According to the summary of Martyn’s Law offered by BBC News, it will be compulsory for venues to follow measures such as training, information sharing, and completion of a preparedness plan. For those places that fall into the enhanced tier, there will be the necessity to complete an additional risk assessment, which will form the backbone of a watertight security programme. 
The three main constituent parts are:

  • Keep people safe under a law that will scale up preparedness for, and protection from, terrorist attacks
  • Better protection against the continued and evolving threat that the UK faces from terrorism
  • Support, guidance and training that will help embed best practices and drive up standards across the UK

And how will it affect businesses and organisations?

While we can assume the main sectors that will need to fall into line with legislation are arenas, sports grounds, theatres, and cinemas, the list also covers everything where a large group of people may gather for a purpose outside of work. We’ve identified the following:

  • Stores, supermarkets, and shopping centres
  • Bars, pubs, restaurants, cafés, nightclubs, and other public clubs 
  • Theatres, cinemas, concert halls, and arenas 
  • Outdoor sports grounds (including football, rugby, cricket, tennis, athletics, golf)
  • Indoor spectator sports venues (including athletics, gymnastics, darts, swimming, ice skating/ice hockey)
  • Public leisure centres, private ice rinks, and private/member gyms 
  • Public libraries, museums, and galleries 
  • Public conference centres, exhibition halls, and other venues for hire 
  • Visitor attractions such as stately homes, castles, and adventure parks
  • Hotels, holiday parks, and similar holiday accommodation 
  • Places of worship*
  • Healthcare facilities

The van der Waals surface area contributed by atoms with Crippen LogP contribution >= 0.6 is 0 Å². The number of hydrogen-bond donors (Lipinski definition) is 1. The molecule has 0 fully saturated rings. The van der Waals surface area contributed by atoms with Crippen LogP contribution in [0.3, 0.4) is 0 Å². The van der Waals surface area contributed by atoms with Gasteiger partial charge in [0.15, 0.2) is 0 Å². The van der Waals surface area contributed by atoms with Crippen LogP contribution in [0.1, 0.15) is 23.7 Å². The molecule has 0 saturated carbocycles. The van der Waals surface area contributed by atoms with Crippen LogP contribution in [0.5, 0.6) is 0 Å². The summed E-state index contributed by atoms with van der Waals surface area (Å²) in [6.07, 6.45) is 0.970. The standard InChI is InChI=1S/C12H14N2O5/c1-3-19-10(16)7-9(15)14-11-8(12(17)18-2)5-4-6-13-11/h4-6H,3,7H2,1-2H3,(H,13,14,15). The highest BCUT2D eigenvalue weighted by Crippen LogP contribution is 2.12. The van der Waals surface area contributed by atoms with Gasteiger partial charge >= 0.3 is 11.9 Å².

• Education and childcare facilities*
  • Public transport, including trains

*Education establishments (excluding higher education) and places of worship are likely to fall within standard-tier premises.

More importantly, what will venues and businesses need to do to comply with Martyn’s Law?

While the words of the law itself paint the broad strokes, there will be steps and measures to guarantee compliance. 

For those venues that fall into the standard tier, there will be regulatory safety and security training, information sharing, and the completion of a preparedness programme to make sure practices are both familiar and embedded within any health and safety plan. This would include how to conduct a lock-in, which could delay and contain a potential terrorist threat, and a solid understanding of how to carry out life-saving treatments while waiting for emergency services support to arrive.

In the case of those larger, high-capacity venues falling into the enhanced tier, the emphasis is on regular and thorough risk assessments that will act as a guide and structure for a strong and evolving security system. On the back of the findings, the outcome could be new or improved CCTV or people monitoring, and enhanced searching and scanning of bags and belongings.

Across both tiers, safety standards will need to be regularly reviewed and there is a duty of care that staff will not only be protected but remain familiar and up to date with safety and evacuation protocols. 

To make it very clear that this is compulsory, the Government is committed to establishing and enforcing regular inspections. This will not only encourage compliance but create a positive long-term culture for awareness across the venue and keep rule-breaking sanctions to a minimum.

The advice from an insurance perspective

Rather than wait for your commercial insurer to come to you, we’d recommend that you prepare yourself by understanding the implications of Martyn’s Law. As well as undertaking an on-site risk assessment that your insurance broker should be able to arrange, you may need to make changes to your health and safety programme and emergency evacuation training processes, and ensure that as a venue, your insurance cover aligns with this new legislation.

Martyn’s Law is a landmark piece of legislation, with the intention of protecting and saving lives rather than prosecuting people or places. So, as it passes into the statute book, the responsibility and onus will shift to venue operational teams to comply.

Find out more about how Howden can help your business be both compliant and safe for everyone who visits or works there by talking to our specialist risk advisory team today on 0330 008 1334